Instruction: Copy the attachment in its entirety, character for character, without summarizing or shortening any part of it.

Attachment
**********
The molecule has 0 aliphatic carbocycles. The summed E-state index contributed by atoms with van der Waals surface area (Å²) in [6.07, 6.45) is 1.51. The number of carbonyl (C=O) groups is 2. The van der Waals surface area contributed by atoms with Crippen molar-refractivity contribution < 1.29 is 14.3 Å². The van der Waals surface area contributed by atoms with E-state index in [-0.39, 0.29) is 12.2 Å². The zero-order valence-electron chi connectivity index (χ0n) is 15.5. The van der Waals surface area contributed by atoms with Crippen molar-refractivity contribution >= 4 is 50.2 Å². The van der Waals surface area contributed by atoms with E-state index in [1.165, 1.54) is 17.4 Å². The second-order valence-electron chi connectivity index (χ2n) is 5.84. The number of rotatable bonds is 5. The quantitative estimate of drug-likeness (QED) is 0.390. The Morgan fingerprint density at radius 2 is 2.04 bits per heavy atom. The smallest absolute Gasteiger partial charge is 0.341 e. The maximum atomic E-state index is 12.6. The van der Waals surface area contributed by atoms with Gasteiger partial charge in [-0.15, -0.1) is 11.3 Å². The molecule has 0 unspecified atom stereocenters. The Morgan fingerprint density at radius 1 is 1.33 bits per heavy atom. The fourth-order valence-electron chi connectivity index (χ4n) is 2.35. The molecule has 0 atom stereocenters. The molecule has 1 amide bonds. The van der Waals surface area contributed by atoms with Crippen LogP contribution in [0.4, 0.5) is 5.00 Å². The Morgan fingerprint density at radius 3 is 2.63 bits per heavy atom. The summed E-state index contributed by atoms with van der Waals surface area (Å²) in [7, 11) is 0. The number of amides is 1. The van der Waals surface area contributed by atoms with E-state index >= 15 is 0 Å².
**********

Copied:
The molecule has 0 aliphatic carbocycles. The summed E-state index contributed by atoms with van der Waals surface area (Å²) in [6.07, 6.45) is 1.51. The number of carbonyl (C=O) groups is 2. The van der Waals surface area contributed by atoms with Crippen molar-refractivity contribution < 1.29 is 14.3 Å². The van der Waals surface area contributed by atoms with E-state index in [-0.39, 0.29) is 12.2 Å². The zero-order valence-electron chi connectivity index (χ0n) is 15.5. The van der Waals surface area contributed by atoms with Crippen molar-refractivity contribution >= 4 is 50.2 Å². The van der Waals surface area contributed by atoms with E-state index in [1.165, 1.54) is 17.4 Å². The second-order valence-electron chi connectivity index (χ2n) is 5.84. The number of rotatable bonds is 5. The quantitative estimate of drug-likeness (QED) is 0.390. The Morgan fingerprint density at radius 2 is 2.04 bits per heavy atom. The smallest absolute Gasteiger partial charge is 0.341 e. The maximum atomic E-state index is 12.6. The van der Waals surface area contributed by atoms with Gasteiger partial charge in [-0.15, -0.1) is 11.3 Å². The molecule has 0 unspecified atom stereocenters. The Morgan fingerprint density at radius 1 is 1.33 bits per heavy atom. The fourth-order valence-electron chi connectivity index (χ4n) is 2.35. The molecule has 0 atom stereocenters. The molecule has 1 amide bonds. The van der Waals surface area contributed by atoms with Crippen LogP contribution in [0.4, 0.5) is 5.00 Å². The Morgan fingerprint density at radius 3 is 2.63 bits per heavy atom. The summed E-state index contributed by atoms with van der Waals surface area (Å²) in [7, 11) is 0. The number of amides is 1. The van der Waals surface area contributed by atoms with E-state index >= 15 is 0 Å².